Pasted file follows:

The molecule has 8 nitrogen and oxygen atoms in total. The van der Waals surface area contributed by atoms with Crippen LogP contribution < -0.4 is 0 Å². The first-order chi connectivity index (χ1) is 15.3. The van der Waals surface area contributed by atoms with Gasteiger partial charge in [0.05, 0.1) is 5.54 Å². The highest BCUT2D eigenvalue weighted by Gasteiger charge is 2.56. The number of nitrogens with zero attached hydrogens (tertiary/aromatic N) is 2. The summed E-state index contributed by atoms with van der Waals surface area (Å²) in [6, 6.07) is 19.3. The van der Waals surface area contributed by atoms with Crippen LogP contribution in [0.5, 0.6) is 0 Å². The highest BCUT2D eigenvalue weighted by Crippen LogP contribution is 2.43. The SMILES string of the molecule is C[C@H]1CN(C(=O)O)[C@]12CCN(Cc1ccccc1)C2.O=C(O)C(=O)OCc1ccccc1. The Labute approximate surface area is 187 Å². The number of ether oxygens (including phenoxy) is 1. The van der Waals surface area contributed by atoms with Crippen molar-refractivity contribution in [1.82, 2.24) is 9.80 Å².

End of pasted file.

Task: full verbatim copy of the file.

The molecule has 8 nitrogen and oxygen atoms in total. The van der Waals surface area contributed by atoms with Crippen LogP contribution < -0.4 is 0 Å². The first-order chi connectivity index (χ1) is 15.3. The van der Waals surface area contributed by atoms with Gasteiger partial charge in [0.05, 0.1) is 5.54 Å². The highest BCUT2D eigenvalue weighted by Gasteiger charge is 2.56. The number of nitrogens with zero attached hydrogens (tertiary/aromatic N) is 2. The summed E-state index contributed by atoms with van der Waals surface area (Å²) in [6, 6.07) is 19.3. The van der Waals surface area contributed by atoms with Crippen LogP contribution in [0.5, 0.6) is 0 Å². The highest BCUT2D eigenvalue weighted by Crippen LogP contribution is 2.43. The SMILES string of the molecule is C[C@H]1CN(C(=O)O)[C@]12CCN(Cc1ccccc1)C2.O=C(O)C(=O)OCc1ccccc1. The Labute approximate surface area is 187 Å². The number of ether oxygens (including phenoxy) is 1. The van der Waals surface area contributed by atoms with Crippen molar-refractivity contribution in [1.82, 2.24) is 9.80 Å².